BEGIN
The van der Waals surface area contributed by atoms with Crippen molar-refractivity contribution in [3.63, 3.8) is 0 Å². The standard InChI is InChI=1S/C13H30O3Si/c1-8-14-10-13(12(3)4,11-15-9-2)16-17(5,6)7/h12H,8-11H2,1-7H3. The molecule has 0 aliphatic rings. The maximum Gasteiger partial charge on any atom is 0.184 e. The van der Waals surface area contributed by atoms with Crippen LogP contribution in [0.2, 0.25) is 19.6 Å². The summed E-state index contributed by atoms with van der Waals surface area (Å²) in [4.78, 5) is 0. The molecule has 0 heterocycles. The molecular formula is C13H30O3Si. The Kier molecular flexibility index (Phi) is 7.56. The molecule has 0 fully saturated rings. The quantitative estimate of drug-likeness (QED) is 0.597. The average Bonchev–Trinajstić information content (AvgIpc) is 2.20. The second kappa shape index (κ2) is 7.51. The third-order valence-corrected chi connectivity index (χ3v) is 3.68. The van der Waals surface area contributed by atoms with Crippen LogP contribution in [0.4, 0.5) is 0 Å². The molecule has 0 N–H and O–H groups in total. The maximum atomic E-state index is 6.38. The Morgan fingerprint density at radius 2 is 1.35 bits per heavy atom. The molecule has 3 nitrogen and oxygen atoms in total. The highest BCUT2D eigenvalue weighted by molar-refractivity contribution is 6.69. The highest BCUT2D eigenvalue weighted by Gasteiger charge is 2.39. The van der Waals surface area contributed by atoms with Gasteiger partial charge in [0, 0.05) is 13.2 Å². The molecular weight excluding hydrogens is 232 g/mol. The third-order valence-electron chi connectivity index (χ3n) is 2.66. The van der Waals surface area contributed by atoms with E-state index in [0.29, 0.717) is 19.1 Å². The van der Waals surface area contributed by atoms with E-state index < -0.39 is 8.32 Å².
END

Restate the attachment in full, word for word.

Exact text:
The van der Waals surface area contributed by atoms with Crippen molar-refractivity contribution in [3.63, 3.8) is 0 Å². The standard InChI is InChI=1S/C13H30O3Si/c1-8-14-10-13(12(3)4,11-15-9-2)16-17(5,6)7/h12H,8-11H2,1-7H3. The molecule has 0 aliphatic rings. The maximum Gasteiger partial charge on any atom is 0.184 e. The van der Waals surface area contributed by atoms with Crippen LogP contribution in [0.2, 0.25) is 19.6 Å². The summed E-state index contributed by atoms with van der Waals surface area (Å²) in [4.78, 5) is 0. The molecule has 0 heterocycles. The molecular formula is C13H30O3Si. The Kier molecular flexibility index (Phi) is 7.56. The molecule has 0 fully saturated rings. The quantitative estimate of drug-likeness (QED) is 0.597. The average Bonchev–Trinajstić information content (AvgIpc) is 2.20. The second kappa shape index (κ2) is 7.51. The third-order valence-corrected chi connectivity index (χ3v) is 3.68. The van der Waals surface area contributed by atoms with Crippen LogP contribution in [0.4, 0.5) is 0 Å². The molecule has 0 N–H and O–H groups in total. The maximum atomic E-state index is 6.38. The Morgan fingerprint density at radius 2 is 1.35 bits per heavy atom. The molecule has 3 nitrogen and oxygen atoms in total. The highest BCUT2D eigenvalue weighted by molar-refractivity contribution is 6.69. The highest BCUT2D eigenvalue weighted by Gasteiger charge is 2.39. The van der Waals surface area contributed by atoms with Gasteiger partial charge in [0, 0.05) is 13.2 Å². The molecular weight excluding hydrogens is 232 g/mol. The third-order valence-electron chi connectivity index (χ3n) is 2.66. The van der Waals surface area contributed by atoms with E-state index in [0.29, 0.717) is 19.1 Å². The van der Waals surface area contributed by atoms with E-state index < -0.39 is 8.32 Å².